M. Kitzler and M. Lezius, “Spatial control of recollision wave packets with attosecond precision,” Phys. Rev. Lett. 95(25), 253001 (2005).
[Crossref] [PubMed]

T. Ditmire, E. T. Gumbrell, R. A. Smith, J. W. G. Tisch, D. D. Meyerhofer, and M. H. R. Hutchinson, “Spatial coherence measurement of soft X-ray radiation produced by high order harmonic generation,” Phys. Rev. Lett. 77(23), 4756–4759 (1996).
[Crossref] [PubMed]

M. Bellini, C. Lyngå, A. Tozzi, M. B. Gaarde, T. W. Hänsch, A. L’Huillier, and C. G. Wahlström, “Temporal coherence of ultrashort high-order harmonic pulses,” Phys. Rev. Lett. 81(2), 297–300 (1998).
[Crossref]

P. Salières, A. L’Huillier, and M. Lewenstein, “Coherence control of high-order harmonics,” Phys. Rev. Lett. 74(19), 3776–3779 (1995).
[Crossref] [PubMed]

A. Zaïr, M. Holler, A. Guandalini, F. Schapper, J. Biegert, L. Gallmann, U. Keller, A. S. Wyatt, A. Monmayrant, I. A. Walmsley, E. Cormier, T. Auguste, J. P. Caumes, and P. Salières, “Quantum path interferences in high-order harmonic generation,” Phys. Rev. Lett. 100(14), 143902 (2008).
[Crossref] [PubMed]

I. Jong Kim, C. M Kim, H. T Kim, G. H Lee, Y. S. Lee, J. Y Park, D. J Cho, and C. H Nam, “Highly efficient high-harmonic generation in an orthogonally polarized two-color laser field,” Phys. Rev. Lett. 94(24), 243901 (2005).
[Crossref] [PubMed]

K. J. Schafer and K. C. Kulander, “High harmonic generation from ultrafast pump lasers,” Phys. Rev. Lett. 78(4), 638–641 (1997).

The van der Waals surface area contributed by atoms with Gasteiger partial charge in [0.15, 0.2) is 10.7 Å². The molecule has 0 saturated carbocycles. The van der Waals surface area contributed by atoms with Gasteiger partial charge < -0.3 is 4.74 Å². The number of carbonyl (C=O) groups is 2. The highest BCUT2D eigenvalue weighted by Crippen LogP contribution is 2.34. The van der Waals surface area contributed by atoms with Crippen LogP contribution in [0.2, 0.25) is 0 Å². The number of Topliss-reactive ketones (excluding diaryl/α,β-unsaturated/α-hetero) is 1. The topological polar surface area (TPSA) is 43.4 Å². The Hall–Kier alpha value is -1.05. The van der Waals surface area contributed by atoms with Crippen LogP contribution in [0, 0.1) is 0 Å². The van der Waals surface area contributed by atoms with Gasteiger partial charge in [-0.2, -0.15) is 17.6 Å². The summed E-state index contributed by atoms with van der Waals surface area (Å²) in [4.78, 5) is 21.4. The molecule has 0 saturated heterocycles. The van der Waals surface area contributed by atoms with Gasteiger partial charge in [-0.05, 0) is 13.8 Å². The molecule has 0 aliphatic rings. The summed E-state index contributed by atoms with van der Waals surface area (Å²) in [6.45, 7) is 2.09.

[Crossref]

Science (1)

Y. Mairesse, A. de Bohan, L. J. Frasinski, H. Merdji, L. C. Dinu, P. Monchicourt, P. Breger, M. Kovačev, R. Taïeb, B. Carré, H. G. Muller, P. Agostini, and P. Salières, “Attosecond synchronization of high-harmonic soft x-rays,” Science 302(5650), 1540–1543 (2003).
[Crossref] [PubMed]

Sov. Phys. JETP (1)

M. V. Ammosov, N. B. Delone, and V. P. Krainov, “Tunnel ionization of complex atoms and atomic ions in electromagnetic field,” Sov. Phys. JETP 64(3), 1191–1194 (1986).

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Figures (5)

Fig. 1
Fig. 1 Schematic diagram of the MIR-OTC experiment. SM: silver mirror; CM: concave mirror; BBO: barium borate crystal; CCD: charge coupled device.
Fig. 2
Fig. 2 Experimental harmonic spectra as a function of the two-color delay ranging from −20fs~20fs (a) and its enlarged spectra 0.4fs~1fs (b) obtained by the MIR-OTC scheme from Ar. The dashed black lines indicate the unshifted harmonic positions on the CCD camera, while the solid black lines indicate the spectral centers of each harmonic at different time delays. Harmonic spectra around H52 (c) and the relative spectral shifts of H52 (d) at delay A, delay B, delay C, delay D and delay E, corresponding to the time delays of 0.145T,0.135T,0.125T,0.115T and 0.105T,respectively. Note that the experimental spectral shifts of H52 in (d) are obtained by taking the spectrum of delay C as a reference.